Hundreds of thousands of people gathered last Sunday in Pope Francis’ home country of Argentina to come together and march for the “Great Rally for Life.”

The march took place almost a week after the debate began for the legalization of abortion in Argentina on March 25th, the National Day of the Unborn Child. The day purposefully coincides with the Feast of the Annunciation, the traditional day when the Blessed Virgin Mary conceived the Christ Child.

Almost a hundred thousand people from over two hundred cities participated in the day’s events “in favor of life” under the slogan of “Save Them Both.” The largest gathering took place in the country’s capital of Buenos Aires, seeing a turnout of over 50,000 people, with other cities seeing over 20,000 people joining the march. The event, an annual celebration organized by various lay organizations since 1998, was joined in person by various Catholic bishops and priests, including Archbishop Ñáñez of Córdoba.

This years march took on a special meaning after President Mauricio Macri approved an abortion debate in the national senate, the first time a measure of its kind was introduced. President Macri has said if a bill was passed legalizing abortion, he would not exercise his veto powers.

Watch a video of the rally in Buenos Aires below:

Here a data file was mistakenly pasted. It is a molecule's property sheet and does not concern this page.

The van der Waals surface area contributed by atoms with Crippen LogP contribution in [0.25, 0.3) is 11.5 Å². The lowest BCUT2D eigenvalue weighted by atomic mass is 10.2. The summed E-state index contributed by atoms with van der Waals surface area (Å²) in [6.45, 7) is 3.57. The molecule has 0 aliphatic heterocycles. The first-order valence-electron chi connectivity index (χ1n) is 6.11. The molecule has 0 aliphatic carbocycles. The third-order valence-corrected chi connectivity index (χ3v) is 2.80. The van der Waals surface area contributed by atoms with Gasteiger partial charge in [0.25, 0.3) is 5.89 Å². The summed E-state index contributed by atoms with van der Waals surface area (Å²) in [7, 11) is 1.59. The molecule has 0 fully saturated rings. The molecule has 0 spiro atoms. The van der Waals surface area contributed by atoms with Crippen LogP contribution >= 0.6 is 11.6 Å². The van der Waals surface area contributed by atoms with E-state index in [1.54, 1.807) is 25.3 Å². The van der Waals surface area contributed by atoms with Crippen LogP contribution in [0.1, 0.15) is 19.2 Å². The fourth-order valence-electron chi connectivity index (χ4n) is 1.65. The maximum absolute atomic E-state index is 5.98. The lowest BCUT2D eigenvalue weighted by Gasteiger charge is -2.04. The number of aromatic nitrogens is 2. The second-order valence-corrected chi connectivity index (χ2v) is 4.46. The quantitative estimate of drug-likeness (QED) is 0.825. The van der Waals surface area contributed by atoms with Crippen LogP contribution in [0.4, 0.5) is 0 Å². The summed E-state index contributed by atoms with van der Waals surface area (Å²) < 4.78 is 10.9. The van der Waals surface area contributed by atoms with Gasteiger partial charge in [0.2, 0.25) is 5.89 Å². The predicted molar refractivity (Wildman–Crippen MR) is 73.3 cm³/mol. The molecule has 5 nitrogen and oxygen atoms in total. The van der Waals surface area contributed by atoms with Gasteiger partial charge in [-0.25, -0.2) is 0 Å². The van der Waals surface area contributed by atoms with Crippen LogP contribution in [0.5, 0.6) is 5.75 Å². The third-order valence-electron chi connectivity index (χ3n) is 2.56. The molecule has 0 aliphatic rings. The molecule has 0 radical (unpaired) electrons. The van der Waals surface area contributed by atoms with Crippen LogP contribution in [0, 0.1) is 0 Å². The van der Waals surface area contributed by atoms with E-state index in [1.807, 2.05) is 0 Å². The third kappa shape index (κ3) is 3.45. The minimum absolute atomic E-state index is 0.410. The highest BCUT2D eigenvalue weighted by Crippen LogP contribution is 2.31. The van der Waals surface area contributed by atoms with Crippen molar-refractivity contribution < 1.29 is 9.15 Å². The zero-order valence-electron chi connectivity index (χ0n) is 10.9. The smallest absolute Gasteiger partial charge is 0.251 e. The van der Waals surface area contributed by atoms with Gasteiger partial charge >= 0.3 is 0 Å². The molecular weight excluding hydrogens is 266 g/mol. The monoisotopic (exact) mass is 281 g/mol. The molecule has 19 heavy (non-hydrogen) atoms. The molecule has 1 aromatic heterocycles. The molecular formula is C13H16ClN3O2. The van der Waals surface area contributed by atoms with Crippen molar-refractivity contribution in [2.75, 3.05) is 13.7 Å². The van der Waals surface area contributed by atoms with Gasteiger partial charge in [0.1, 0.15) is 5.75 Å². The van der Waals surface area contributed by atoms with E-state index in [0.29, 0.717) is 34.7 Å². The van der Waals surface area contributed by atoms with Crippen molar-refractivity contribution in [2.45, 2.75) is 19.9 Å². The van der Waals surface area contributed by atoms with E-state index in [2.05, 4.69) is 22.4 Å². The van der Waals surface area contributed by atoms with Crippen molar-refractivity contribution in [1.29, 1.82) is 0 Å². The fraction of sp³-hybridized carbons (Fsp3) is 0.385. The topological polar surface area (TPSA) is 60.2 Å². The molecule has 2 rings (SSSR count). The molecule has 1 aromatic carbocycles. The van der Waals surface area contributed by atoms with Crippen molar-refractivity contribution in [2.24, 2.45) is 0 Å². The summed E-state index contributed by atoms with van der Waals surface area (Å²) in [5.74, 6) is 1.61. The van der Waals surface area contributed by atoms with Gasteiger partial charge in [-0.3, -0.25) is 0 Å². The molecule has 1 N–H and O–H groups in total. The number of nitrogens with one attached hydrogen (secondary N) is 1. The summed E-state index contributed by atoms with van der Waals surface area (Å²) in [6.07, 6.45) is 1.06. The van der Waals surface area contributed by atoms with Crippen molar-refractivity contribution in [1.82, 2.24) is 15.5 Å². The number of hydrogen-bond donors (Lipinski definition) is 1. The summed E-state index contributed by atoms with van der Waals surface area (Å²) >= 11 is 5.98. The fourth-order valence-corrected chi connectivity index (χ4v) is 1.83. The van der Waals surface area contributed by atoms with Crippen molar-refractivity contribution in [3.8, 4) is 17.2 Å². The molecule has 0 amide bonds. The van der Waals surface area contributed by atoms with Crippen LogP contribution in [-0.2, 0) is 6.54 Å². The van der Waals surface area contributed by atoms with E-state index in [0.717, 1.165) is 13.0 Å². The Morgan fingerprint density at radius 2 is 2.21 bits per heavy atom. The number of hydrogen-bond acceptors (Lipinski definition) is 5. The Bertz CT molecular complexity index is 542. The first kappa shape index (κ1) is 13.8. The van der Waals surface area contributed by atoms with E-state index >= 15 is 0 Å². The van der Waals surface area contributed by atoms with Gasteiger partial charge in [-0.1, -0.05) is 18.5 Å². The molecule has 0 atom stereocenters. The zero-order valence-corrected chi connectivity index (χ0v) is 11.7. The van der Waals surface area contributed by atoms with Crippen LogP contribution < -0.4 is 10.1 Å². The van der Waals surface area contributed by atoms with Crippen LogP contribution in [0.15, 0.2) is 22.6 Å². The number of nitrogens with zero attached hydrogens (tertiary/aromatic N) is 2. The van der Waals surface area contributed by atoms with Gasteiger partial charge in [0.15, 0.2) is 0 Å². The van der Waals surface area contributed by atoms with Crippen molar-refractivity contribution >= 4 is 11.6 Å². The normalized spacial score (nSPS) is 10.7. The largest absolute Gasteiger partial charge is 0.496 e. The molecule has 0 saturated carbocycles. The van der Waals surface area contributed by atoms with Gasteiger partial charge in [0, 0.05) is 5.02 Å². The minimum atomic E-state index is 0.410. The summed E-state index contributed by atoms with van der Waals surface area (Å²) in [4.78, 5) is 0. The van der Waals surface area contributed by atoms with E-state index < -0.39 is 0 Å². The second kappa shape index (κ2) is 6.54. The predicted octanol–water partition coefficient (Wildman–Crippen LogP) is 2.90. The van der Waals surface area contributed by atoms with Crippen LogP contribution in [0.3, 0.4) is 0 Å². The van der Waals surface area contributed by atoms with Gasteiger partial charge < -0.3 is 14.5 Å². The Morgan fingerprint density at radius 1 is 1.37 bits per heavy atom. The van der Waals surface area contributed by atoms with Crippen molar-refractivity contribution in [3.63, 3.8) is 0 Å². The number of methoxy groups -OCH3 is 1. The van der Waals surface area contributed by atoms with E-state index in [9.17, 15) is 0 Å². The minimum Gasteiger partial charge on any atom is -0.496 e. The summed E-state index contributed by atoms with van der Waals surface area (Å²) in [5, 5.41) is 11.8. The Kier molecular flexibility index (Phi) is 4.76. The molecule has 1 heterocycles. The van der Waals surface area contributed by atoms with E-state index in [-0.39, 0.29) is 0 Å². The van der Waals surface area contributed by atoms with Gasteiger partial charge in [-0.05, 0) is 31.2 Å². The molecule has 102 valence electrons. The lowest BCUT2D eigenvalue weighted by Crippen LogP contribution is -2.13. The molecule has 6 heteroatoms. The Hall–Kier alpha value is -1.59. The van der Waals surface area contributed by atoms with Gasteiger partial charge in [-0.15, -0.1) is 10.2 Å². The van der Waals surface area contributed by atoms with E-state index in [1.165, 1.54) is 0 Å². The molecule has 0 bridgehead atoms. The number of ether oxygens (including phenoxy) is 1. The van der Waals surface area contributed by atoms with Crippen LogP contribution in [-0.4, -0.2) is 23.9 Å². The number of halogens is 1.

Throughout the dense crowds, people held signs with various pro life slogans: “Day of the unborn child, Córdoba in favor of life,” “I have 8 weeks to live. My life is in your hands,” “Yes to life, not to abortion,” and “We love all lives.” One participant commented about the reasons they were marching, and why it is so important in the politically charged landscape.

“We are here to defend the life of the most innocent and defenseless person. We must all be united to fight against those who are behind all this. We know that the business of abortion moves a lot of money, in addition to donations of organs or members of fetuses that have been aborted. We will always defend the unborn child. We must avoid mass extermination or genocide.”

On social media, over seventy bishops showed their support for the event by sharing pictures of themselves holding up signs that read #ValeTodaVida, meaning “every life counts.”

The event, which received little attention and was dismissed as simply a small “group of people” by local media, is “ecumenical and apolitical,” according to the event organizers.

“In Argentina it is a special celebration, not only because our country was the first in Latin America to recognize the need to have this date, but it was also the first in the world to effectively institute it in December 1998.”

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